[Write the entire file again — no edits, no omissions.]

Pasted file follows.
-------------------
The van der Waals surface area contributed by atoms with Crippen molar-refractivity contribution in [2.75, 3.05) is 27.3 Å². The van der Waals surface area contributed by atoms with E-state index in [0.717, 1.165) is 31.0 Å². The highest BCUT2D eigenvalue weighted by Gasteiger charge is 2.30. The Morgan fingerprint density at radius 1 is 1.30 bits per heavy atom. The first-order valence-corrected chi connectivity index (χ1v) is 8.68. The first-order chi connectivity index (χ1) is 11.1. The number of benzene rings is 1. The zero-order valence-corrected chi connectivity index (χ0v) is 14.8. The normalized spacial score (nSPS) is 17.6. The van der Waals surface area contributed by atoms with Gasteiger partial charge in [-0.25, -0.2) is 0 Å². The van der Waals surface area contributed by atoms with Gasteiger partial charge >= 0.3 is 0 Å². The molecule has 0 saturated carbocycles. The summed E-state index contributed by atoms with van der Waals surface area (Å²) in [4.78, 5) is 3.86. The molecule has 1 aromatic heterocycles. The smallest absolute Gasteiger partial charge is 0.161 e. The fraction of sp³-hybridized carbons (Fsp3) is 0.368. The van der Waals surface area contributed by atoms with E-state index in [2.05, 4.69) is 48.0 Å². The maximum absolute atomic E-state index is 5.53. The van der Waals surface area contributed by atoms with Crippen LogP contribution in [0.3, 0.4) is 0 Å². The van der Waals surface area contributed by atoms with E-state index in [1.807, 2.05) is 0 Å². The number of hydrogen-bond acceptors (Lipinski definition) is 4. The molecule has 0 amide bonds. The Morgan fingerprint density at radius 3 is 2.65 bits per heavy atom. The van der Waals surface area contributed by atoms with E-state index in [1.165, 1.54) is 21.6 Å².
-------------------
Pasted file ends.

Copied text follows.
The van der Waals surface area contributed by atoms with Crippen molar-refractivity contribution in [2.75, 3.05) is 27.3 Å². The van der Waals surface area contributed by atoms with E-state index in [0.717, 1.165) is 31.0 Å². The highest BCUT2D eigenvalue weighted by Gasteiger charge is 2.30. The Morgan fingerprint density at radius 1 is 1.30 bits per heavy atom. The first-order valence-corrected chi connectivity index (χ1v) is 8.68. The first-order chi connectivity index (χ1) is 11.1. The number of benzene rings is 1. The zero-order valence-corrected chi connectivity index (χ0v) is 14.8. The normalized spacial score (nSPS) is 17.6. The van der Waals surface area contributed by atoms with Gasteiger partial charge in [-0.25, -0.2) is 0 Å². The van der Waals surface area contributed by atoms with Gasteiger partial charge >= 0.3 is 0 Å². The molecule has 0 saturated carbocycles. The summed E-state index contributed by atoms with van der Waals surface area (Å²) in [4.78, 5) is 3.86. The molecule has 1 aromatic heterocycles. The smallest absolute Gasteiger partial charge is 0.161 e. The fraction of sp³-hybridized carbons (Fsp3) is 0.368. The van der Waals surface area contributed by atoms with E-state index in [2.05, 4.69) is 48.0 Å². The maximum absolute atomic E-state index is 5.53. The van der Waals surface area contributed by atoms with Crippen LogP contribution in [0.3, 0.4) is 0 Å². The van der Waals surface area contributed by atoms with E-state index in [1.807, 2.05) is 0 Å². The number of hydrogen-bond acceptors (Lipinski definition) is 4. The molecule has 0 amide bonds. The Morgan fingerprint density at radius 3 is 2.65 bits per heavy atom. The van der Waals surface area contributed by atoms with E-state index in [1.165, 1.54) is 21.6 Å².